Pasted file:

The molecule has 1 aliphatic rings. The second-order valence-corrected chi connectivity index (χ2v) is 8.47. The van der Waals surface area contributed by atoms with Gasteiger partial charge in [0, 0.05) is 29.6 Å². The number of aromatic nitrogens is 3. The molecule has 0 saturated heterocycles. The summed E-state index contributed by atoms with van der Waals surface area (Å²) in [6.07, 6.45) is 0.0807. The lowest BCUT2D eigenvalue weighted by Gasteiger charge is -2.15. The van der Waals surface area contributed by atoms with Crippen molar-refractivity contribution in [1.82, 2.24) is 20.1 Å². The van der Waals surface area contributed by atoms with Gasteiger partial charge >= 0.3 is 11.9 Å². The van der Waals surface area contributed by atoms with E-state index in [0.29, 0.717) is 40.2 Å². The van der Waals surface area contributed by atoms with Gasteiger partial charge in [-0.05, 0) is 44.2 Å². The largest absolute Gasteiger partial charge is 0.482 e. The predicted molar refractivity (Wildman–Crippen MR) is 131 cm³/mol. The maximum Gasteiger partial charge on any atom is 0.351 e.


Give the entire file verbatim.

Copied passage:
The molecule has 1 aliphatic rings. The second-order valence-corrected chi connectivity index (χ2v) is 8.47. The van der Waals surface area contributed by atoms with Gasteiger partial charge in [0, 0.05) is 29.6 Å². The number of aromatic nitrogens is 3. The molecule has 0 saturated heterocycles. The summed E-state index contributed by atoms with van der Waals surface area (Å²) in [6.07, 6.45) is 0.0807. The lowest BCUT2D eigenvalue weighted by Gasteiger charge is -2.15. The van der Waals surface area contributed by atoms with Crippen molar-refractivity contribution in [1.82, 2.24) is 20.1 Å². The van der Waals surface area contributed by atoms with Gasteiger partial charge >= 0.3 is 11.9 Å². The van der Waals surface area contributed by atoms with E-state index in [0.29, 0.717) is 40.2 Å². The van der Waals surface area contributed by atoms with Gasteiger partial charge in [-0.05, 0) is 44.2 Å². The largest absolute Gasteiger partial charge is 0.482 e. The predicted molar refractivity (Wildman–Crippen MR) is 131 cm³/mol. The maximum Gasteiger partial charge on any atom is 0.351 e.